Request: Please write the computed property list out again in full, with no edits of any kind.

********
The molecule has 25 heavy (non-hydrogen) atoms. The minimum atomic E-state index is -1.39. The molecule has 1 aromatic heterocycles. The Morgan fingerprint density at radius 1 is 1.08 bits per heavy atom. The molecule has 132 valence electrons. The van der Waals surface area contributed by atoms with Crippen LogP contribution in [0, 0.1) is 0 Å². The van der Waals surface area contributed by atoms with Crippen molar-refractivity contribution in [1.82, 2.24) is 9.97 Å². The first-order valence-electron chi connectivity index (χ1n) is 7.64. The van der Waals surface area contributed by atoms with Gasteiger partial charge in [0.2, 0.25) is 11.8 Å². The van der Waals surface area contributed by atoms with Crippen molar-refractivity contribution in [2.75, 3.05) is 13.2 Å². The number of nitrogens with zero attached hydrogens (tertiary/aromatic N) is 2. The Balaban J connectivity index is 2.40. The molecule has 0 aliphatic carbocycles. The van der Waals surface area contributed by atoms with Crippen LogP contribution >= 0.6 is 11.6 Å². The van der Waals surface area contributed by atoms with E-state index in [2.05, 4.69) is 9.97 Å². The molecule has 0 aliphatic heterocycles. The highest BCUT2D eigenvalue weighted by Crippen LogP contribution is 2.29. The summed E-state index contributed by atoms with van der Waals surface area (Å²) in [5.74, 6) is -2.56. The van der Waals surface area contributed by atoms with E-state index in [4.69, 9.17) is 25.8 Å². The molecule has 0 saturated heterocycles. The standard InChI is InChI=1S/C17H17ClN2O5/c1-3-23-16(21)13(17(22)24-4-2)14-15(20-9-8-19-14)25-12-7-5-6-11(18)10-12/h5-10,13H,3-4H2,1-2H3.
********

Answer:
The molecule has 25 heavy (non-hydrogen) atoms. The minimum atomic E-state index is -1.39. The molecule has 1 aromatic heterocycles. The Morgan fingerprint density at radius 1 is 1.08 bits per heavy atom. The molecule has 132 valence electrons. The van der Waals surface area contributed by atoms with Crippen LogP contribution in [0, 0.1) is 0 Å². The van der Waals surface area contributed by atoms with Crippen molar-refractivity contribution in [1.82, 2.24) is 9.97 Å². The first-order valence-electron chi connectivity index (χ1n) is 7.64. The van der Waals surface area contributed by atoms with Gasteiger partial charge in [0.2, 0.25) is 11.8 Å². The van der Waals surface area contributed by atoms with Crippen molar-refractivity contribution in [2.75, 3.05) is 13.2 Å². The number of nitrogens with zero attached hydrogens (tertiary/aromatic N) is 2. The Balaban J connectivity index is 2.40. The molecule has 0 aliphatic carbocycles. The van der Waals surface area contributed by atoms with Crippen LogP contribution >= 0.6 is 11.6 Å². The van der Waals surface area contributed by atoms with E-state index in [2.05, 4.69) is 9.97 Å². The molecule has 0 aliphatic heterocycles. The highest BCUT2D eigenvalue weighted by Crippen LogP contribution is 2.29. The summed E-state index contributed by atoms with van der Waals surface area (Å²) in [5.74, 6) is -2.56. The van der Waals surface area contributed by atoms with E-state index in [4.69, 9.17) is 25.8 Å². The molecule has 0 saturated heterocycles. The standard InChI is InChI=1S/C17H17ClN2O5/c1-3-23-16(21)13(17(22)24-4-2)14-15(20-9-8-19-14)25-12-7-5-6-11(18)10-12/h5-10,13H,3-4H2,1-2H3.